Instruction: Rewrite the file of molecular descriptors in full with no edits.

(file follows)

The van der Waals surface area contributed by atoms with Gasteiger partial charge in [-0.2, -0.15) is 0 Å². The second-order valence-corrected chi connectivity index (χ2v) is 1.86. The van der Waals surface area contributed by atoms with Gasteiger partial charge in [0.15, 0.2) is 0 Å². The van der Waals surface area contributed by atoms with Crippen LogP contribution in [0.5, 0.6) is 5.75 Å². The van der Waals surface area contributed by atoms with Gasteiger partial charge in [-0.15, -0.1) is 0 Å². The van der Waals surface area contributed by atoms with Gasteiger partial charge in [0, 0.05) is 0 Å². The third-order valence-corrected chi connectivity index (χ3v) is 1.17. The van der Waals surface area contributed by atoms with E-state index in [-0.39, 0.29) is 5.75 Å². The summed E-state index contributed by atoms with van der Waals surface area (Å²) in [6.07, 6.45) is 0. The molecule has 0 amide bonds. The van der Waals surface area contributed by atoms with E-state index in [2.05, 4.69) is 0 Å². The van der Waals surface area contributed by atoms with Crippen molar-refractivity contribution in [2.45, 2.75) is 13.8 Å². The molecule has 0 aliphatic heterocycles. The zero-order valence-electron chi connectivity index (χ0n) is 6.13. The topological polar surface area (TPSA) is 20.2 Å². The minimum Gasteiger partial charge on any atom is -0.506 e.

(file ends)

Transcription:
The van der Waals surface area contributed by atoms with Gasteiger partial charge in [-0.2, -0.15) is 0 Å². The second-order valence-corrected chi connectivity index (χ2v) is 1.86. The van der Waals surface area contributed by atoms with Gasteiger partial charge in [0.15, 0.2) is 0 Å². The van der Waals surface area contributed by atoms with Crippen LogP contribution in [0.5, 0.6) is 5.75 Å². The van der Waals surface area contributed by atoms with Gasteiger partial charge in [-0.15, -0.1) is 0 Å². The van der Waals surface area contributed by atoms with Gasteiger partial charge in [0, 0.05) is 0 Å². The third-order valence-corrected chi connectivity index (χ3v) is 1.17. The van der Waals surface area contributed by atoms with E-state index in [-0.39, 0.29) is 5.75 Å². The summed E-state index contributed by atoms with van der Waals surface area (Å²) in [6.07, 6.45) is 0. The molecule has 0 amide bonds. The van der Waals surface area contributed by atoms with E-state index in [2.05, 4.69) is 0 Å². The van der Waals surface area contributed by atoms with Crippen molar-refractivity contribution in [2.45, 2.75) is 13.8 Å². The molecule has 0 aliphatic heterocycles. The zero-order valence-electron chi connectivity index (χ0n) is 6.13. The topological polar surface area (TPSA) is 20.2 Å². The minimum Gasteiger partial charge on any atom is -0.506 e.